THE ATOMIC BOMBINGS OF HIROSHIMA AND NAGASAKI
By the 8th of May,1945, Germany had officerly surrendered to the Allies, which marked the end of World War II in Europe, however, the conflict will continue in the East for almost another four months as Japan refused to surrender itself to the U.S. After countless bloody battles with the Japanese, the U.S. made the decision to end the war much more quickly using their new atomic bomb, which would significally reduce the number of potential causalities on the American side. Now, the Americans only had to drop the actual bomb on Japan, which would, in their hopes, make them surrender.
The only Allied aircraft capable of carrying the 5.2 m long Thin Man or the 150 cm wide Fat Man was the British Avro Lancaster. The Chief of United States Army Air Forces (USAAF), General Henry H. Arnold, assured Groves that no effort would be spared to modify B-29s to carry atomic bombs. In November of 1943, the Army Air Forces Materiel Command at Wright Field began Silverplate, the codename for the modification of the to carry atomic bombs. Test drops were carried out at Muroc Army Air Field and the Naval Ordnance Test Station in California with Thin Man and Fat Man pumpkin bombs to test their ballistic, fuzing and stability characteristics. The 509th Composite Group was activated on the 17th of December, 1944, at Wendover Army Air Field, Utah, under the command of Colonel Paul W. Tibbets. Training was conducted at Wendover and at Batista Army Airfield, Cuba, where the 393rd Bombardment Squadron practiced long-distance flights over water and dropped pumpkin bombs. Roosevelt instructed Groves that Project Alberta was formed at Los Alamos under Parsons' command to assist in preparing and delivering the bombs. Commander Frederick L. Ashworth from Alberta met with Fleet Admiral Chester W. Nimitz on Guam in February of 1945 and selected North Field on Tinian as a base for the 509th Composite Group. Farrell arrived at Tinian on the 30th of July as the Manhattan Project representative and Purnell went to Tinian as the representative of the Military Policy Committee. Most of the components for Little Boy left San Francisco on the cruiser USS Indianapolis on the 16th of July and arrived on Tinian ten days later. Two Fat Man assemblies travelled to Tinian in specially modified 509th Composite Group B-29s. In late April, a joint targeting committee of the Manhattan District and USAAF was established to determine which cities in Japan should be targets, but Secretary of War Henry L. Stimson intervened, announcing that he would not authorize the bombing of Kyoto on the grounds of its historical and religious significance. Groves asked Arnold to remove Kyoto from the list of nuclear targets, and Nagasaki was substituted.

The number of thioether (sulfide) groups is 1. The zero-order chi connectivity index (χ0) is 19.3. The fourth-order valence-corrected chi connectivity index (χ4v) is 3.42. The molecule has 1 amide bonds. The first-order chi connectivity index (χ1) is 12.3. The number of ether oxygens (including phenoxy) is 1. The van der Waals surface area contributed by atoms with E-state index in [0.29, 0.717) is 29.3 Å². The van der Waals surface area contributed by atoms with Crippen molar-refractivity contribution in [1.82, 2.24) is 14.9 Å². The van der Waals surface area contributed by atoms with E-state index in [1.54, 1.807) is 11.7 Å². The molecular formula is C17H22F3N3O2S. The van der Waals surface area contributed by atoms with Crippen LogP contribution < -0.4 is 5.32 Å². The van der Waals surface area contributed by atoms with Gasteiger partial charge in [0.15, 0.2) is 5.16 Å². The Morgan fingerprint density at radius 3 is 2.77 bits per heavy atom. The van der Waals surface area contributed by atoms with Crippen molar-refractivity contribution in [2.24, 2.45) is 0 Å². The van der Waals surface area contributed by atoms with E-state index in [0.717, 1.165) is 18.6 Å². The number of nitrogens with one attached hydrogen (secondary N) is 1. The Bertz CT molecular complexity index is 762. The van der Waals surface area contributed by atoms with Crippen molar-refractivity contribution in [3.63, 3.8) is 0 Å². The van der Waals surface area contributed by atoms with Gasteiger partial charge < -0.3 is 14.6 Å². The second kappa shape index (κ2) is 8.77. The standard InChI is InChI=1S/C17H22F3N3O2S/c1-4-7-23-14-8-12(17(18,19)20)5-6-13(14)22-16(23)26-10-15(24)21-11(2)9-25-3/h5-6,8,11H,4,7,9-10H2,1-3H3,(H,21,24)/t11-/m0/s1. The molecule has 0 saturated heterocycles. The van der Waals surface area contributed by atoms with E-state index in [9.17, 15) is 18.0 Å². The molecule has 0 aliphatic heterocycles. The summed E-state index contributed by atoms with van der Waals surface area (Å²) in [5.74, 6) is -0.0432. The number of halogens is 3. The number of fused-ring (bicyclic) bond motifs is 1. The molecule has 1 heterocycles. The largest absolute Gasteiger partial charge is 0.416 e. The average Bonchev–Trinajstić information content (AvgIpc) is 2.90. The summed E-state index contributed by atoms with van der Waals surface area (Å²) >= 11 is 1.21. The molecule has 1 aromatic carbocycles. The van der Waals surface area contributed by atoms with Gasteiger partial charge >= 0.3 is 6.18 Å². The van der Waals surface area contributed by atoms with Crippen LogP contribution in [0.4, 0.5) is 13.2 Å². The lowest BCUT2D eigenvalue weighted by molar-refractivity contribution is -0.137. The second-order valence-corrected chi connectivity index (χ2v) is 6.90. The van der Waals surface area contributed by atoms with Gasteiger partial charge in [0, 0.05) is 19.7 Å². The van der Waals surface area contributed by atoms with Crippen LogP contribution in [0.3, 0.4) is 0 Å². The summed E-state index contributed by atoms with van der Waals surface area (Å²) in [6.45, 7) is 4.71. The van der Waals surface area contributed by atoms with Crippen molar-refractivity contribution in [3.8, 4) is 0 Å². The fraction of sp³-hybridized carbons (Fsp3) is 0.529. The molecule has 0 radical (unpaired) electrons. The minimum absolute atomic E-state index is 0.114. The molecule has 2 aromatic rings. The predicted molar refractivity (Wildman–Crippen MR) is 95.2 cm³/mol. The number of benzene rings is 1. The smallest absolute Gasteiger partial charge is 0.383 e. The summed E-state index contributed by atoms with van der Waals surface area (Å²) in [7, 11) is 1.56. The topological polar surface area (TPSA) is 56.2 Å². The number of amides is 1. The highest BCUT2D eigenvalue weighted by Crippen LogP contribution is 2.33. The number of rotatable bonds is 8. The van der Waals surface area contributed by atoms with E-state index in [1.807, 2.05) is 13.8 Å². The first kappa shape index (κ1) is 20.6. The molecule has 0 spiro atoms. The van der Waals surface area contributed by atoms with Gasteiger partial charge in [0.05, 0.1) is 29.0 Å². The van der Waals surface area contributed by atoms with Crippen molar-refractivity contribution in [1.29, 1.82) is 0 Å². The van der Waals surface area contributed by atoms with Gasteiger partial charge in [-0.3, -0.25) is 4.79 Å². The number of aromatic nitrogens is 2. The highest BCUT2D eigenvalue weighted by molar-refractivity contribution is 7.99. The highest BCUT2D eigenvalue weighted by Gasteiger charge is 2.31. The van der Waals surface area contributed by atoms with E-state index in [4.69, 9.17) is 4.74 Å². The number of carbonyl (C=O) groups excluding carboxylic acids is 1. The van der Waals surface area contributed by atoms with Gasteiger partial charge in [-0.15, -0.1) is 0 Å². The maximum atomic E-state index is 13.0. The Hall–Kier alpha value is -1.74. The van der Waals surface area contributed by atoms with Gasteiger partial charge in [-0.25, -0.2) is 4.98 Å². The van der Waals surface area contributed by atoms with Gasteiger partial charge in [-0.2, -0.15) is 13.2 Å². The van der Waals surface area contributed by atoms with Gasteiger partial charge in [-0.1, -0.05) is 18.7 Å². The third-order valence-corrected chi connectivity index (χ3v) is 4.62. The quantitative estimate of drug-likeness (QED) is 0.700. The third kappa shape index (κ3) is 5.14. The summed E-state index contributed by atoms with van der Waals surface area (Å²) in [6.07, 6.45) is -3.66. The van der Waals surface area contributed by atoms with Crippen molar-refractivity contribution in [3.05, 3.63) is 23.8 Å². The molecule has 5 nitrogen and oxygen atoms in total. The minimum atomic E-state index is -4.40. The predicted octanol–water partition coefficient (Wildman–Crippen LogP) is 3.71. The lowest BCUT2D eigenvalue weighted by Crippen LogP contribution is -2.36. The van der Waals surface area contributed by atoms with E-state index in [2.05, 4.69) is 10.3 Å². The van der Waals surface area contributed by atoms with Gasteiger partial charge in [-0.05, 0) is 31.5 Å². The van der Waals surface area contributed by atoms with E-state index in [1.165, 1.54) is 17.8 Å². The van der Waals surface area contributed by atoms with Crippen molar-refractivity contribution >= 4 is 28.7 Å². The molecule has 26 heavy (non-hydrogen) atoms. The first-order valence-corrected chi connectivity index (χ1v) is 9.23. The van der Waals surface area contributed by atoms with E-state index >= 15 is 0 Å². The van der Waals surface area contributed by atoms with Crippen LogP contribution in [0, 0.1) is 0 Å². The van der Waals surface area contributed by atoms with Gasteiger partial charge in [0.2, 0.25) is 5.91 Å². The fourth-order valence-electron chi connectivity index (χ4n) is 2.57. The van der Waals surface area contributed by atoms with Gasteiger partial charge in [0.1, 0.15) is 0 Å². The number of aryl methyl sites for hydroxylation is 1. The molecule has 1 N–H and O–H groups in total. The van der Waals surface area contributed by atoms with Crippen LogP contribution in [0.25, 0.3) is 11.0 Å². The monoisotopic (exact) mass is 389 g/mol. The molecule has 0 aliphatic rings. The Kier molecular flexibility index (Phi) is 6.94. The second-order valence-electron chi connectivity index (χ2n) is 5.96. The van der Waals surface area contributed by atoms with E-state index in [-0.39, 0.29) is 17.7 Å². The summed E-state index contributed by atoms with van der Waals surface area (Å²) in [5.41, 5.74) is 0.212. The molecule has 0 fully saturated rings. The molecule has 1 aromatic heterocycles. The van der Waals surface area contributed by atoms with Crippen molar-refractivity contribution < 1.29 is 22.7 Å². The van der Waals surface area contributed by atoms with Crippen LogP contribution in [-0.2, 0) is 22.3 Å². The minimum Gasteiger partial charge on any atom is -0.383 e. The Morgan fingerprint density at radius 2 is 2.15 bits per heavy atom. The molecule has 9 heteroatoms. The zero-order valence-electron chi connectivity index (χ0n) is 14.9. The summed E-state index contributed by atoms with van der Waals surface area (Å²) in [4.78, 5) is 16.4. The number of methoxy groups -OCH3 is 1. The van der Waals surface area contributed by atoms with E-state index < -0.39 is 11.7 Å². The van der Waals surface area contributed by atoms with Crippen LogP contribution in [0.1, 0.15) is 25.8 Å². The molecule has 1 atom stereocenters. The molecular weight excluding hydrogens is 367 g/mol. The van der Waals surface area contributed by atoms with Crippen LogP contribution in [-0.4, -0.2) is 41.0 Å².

The Interim Committee was created in May 1945 to advise on wartime and post-war usage of nuclear energy. It was chaired by Stimson, with James F. Byrnes as President Harry S. Truman's personal representative, Ralph A. Bard, William L. Clayton, Vannevar Bush, Karl T. Compton, James B. Conant, and George L. Harrison as assistants. To advise it on scientific matters, the Interim Committee in turn assembled a scientific panel consisting of Arthur Compton, Fermi, Lawrence, and Oppenheimer. The scientific panel provided its assessment of the anticipated physical impacts of an atomic bomb as well as its likely military and political effects in its presentation to the Interim Committee.
Truman learned about the Trinity test's success at the Potsdam Conference in Germany. Without providing any further information, he informed Stalin, the leader of the Soviet Union, that the US had a new superweapon. Stalin previously knew about the bomb from spies, despite the fact that this was the first formal disclosure about it to the Soviet Union. After Japan rejected the Potsdam Declaration, the decision to deploy the bomb against it was made with no other options being considered.